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TagMaster's New Tag Is Programmable Via a Cable Connection

Developed specifically for use by the railway industry, the CableTag can be wired to an external system so its memory can be dynamically updated with new data.
By Beth Bacheldor
Nov 05, 2008TagMaster, a Swedish manufacturer of RFID solutions for rail and transportation applications, has debuted a new tag designed for the metro, light-rail and mainline rail systems.

The S1470 CableTag is a heavy-duty, 2.45 GHz semi-passive tag that uses a proprietary air-interface protocol. But unlike the company's other semi-passive tags that can communicate only via a wireless RF signal, the CableTag can also be connected via a cable (using an RS485 serial communication interface) to external systems onboard a train, such as units that control the train's movements, or those that manage driver and route information. The CableTag can also be connected to track-side systems, such as signaling or traffic-management systems.

"CableTag utilizes the cable connection to allow its data memory to be dynamically updated by the external system it's connected to. It also receives its power source via the same cable," says Richard Holt, director of transportation at TagMaster, which is headquartered in Stockholm and was founded in 1994.

Most rail tags are used simply to identify the trains to which they are attached. But many firms would like to be able to transfer real-time information beyond a train's identification. Because the tag's programmable memory—which can store up to 574 bits of data—can be dynamically updated via the cable, more information can be passed to and from the train by communicating with an interrogator installed along the train tracks, or at a station. Onboard systems can communicate with the CableTag regarding new arrival times, for instance, and that information can then be passed from the CableTag to a track-side reader.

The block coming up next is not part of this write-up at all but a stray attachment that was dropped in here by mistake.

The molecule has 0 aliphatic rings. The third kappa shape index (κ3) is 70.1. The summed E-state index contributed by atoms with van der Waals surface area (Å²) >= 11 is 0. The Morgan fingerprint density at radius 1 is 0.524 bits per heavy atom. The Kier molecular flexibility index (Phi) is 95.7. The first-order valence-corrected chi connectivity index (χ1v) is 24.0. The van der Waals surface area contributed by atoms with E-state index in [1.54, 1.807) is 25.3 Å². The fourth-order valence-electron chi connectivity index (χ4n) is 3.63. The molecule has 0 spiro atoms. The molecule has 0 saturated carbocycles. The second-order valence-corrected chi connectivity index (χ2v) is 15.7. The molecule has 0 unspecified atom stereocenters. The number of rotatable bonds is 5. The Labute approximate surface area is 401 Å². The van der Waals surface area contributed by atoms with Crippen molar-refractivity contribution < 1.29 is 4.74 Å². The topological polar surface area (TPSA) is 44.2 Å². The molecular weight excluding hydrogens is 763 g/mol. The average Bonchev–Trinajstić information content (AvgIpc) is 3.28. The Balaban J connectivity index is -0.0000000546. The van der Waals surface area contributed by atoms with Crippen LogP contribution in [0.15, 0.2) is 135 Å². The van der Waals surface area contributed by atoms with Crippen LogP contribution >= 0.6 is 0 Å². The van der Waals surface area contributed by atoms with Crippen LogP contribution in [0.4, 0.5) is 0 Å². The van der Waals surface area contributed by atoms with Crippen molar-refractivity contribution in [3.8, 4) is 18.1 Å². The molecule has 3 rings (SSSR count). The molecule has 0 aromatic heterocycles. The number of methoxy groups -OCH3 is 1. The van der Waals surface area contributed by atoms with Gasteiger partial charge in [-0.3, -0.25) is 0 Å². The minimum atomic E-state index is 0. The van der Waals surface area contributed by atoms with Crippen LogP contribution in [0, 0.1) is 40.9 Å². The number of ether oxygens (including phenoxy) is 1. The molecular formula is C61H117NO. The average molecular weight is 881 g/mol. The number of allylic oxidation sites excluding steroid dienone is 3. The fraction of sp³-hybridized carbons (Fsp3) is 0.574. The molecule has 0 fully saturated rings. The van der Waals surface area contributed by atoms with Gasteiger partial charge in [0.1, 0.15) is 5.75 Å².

Conversely, the CableTag can be mounted along a track and the reader installed on a train, thus enabling a track-side system to share information with that train. For example, updated routing information from a traffic management system can be communicated to the track-mounted CableTag, and a train-mounted reader can capture that data as the train passes. The interrogator can then share that route information with the onboard system that manages such data.

The CableTag's ability to automatically capture information, then update onboard and track-side systems with that data, can replace the more manual-intensive processes currently in use. By automating these functions, the level of operational efficiency and reliability can thus be improved.

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